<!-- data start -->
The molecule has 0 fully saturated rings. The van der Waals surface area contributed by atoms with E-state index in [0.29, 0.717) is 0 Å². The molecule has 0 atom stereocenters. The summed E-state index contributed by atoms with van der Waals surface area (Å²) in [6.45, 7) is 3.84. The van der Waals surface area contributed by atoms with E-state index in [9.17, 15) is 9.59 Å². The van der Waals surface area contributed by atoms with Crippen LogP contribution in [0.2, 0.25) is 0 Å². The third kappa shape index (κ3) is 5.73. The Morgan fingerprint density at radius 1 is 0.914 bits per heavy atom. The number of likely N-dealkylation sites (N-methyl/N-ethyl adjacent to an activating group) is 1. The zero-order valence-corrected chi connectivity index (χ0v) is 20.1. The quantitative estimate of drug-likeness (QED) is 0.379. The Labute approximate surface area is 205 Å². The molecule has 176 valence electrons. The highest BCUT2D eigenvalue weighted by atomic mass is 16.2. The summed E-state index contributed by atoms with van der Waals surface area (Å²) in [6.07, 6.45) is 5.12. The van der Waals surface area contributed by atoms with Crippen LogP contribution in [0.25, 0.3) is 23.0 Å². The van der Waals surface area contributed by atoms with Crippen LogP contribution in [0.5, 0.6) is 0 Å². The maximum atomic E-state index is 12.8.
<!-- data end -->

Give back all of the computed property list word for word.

The molecule has 0 fully saturated rings. The van der Waals surface area contributed by atoms with E-state index in [0.29, 0.717) is 0 Å². The molecule has 0 atom stereocenters. The summed E-state index contributed by atoms with van der Waals surface area (Å²) in [6.45, 7) is 3.84. The van der Waals surface area contributed by atoms with E-state index in [9.17, 15) is 9.59 Å². The van der Waals surface area contributed by atoms with Crippen LogP contribution in [0.2, 0.25) is 0 Å². The third kappa shape index (κ3) is 5.73. The Morgan fingerprint density at radius 1 is 0.914 bits per heavy atom. The number of likely N-dealkylation sites (N-methyl/N-ethyl adjacent to an activating group) is 1. The zero-order valence-corrected chi connectivity index (χ0v) is 20.1. The quantitative estimate of drug-likeness (QED) is 0.379. The Labute approximate surface area is 205 Å². The molecule has 176 valence electrons. The highest BCUT2D eigenvalue weighted by atomic mass is 16.2. The summed E-state index contributed by atoms with van der Waals surface area (Å²) in [6.07, 6.45) is 5.12. The van der Waals surface area contributed by atoms with Crippen LogP contribution in [0.25, 0.3) is 23.0 Å². The van der Waals surface area contributed by atoms with Crippen LogP contribution in [0.5, 0.6) is 0 Å². The maximum atomic E-state index is 12.8.